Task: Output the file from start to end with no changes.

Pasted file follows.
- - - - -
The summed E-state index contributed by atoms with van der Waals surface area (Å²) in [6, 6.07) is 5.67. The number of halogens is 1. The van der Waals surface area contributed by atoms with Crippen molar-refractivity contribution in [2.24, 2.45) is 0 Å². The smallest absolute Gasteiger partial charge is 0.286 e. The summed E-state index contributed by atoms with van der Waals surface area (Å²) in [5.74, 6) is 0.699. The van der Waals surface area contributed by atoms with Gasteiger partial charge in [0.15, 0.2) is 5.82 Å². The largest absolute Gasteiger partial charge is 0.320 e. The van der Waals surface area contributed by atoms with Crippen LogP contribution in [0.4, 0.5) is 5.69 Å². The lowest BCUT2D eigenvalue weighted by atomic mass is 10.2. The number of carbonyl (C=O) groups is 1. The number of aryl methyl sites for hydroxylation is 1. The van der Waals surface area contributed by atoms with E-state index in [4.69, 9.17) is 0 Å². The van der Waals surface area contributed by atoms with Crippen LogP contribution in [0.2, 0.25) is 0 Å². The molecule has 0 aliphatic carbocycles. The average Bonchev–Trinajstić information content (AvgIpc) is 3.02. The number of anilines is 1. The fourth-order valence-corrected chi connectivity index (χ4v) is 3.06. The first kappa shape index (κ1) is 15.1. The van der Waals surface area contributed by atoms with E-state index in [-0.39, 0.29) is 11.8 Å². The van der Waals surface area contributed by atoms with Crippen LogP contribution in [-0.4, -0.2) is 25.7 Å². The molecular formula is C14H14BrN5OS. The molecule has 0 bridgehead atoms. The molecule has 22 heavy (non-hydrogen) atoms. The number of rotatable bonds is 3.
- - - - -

The summed E-state index contributed by atoms with van der Waals surface area (Å²) in [6, 6.07) is 5.67. The number of halogens is 1. The van der Waals surface area contributed by atoms with Crippen molar-refractivity contribution in [2.24, 2.45) is 0 Å². The smallest absolute Gasteiger partial charge is 0.286 e. The summed E-state index contributed by atoms with van der Waals surface area (Å²) in [5.74, 6) is 0.699. The van der Waals surface area contributed by atoms with Gasteiger partial charge in [0.15, 0.2) is 5.82 Å². The largest absolute Gasteiger partial charge is 0.320 e. The van der Waals surface area contributed by atoms with Crippen LogP contribution in [0.4, 0.5) is 5.69 Å². The lowest BCUT2D eigenvalue weighted by atomic mass is 10.2. The number of carbonyl (C=O) groups is 1. The number of aryl methyl sites for hydroxylation is 1. The van der Waals surface area contributed by atoms with E-state index in [4.69, 9.17) is 0 Å². The van der Waals surface area contributed by atoms with Crippen LogP contribution in [0.2, 0.25) is 0 Å². The molecule has 0 aliphatic carbocycles. The average Bonchev–Trinajstić information content (AvgIpc) is 3.02. The number of anilines is 1. The fourth-order valence-corrected chi connectivity index (χ4v) is 3.06. The first kappa shape index (κ1) is 15.1. The van der Waals surface area contributed by atoms with E-state index in [-0.39, 0.29) is 11.8 Å². The van der Waals surface area contributed by atoms with Crippen LogP contribution in [-0.4, -0.2) is 25.7 Å². The molecular formula is C14H14BrN5OS. The molecule has 0 bridgehead atoms. The molecule has 22 heavy (non-hydrogen) atoms. The number of rotatable bonds is 3.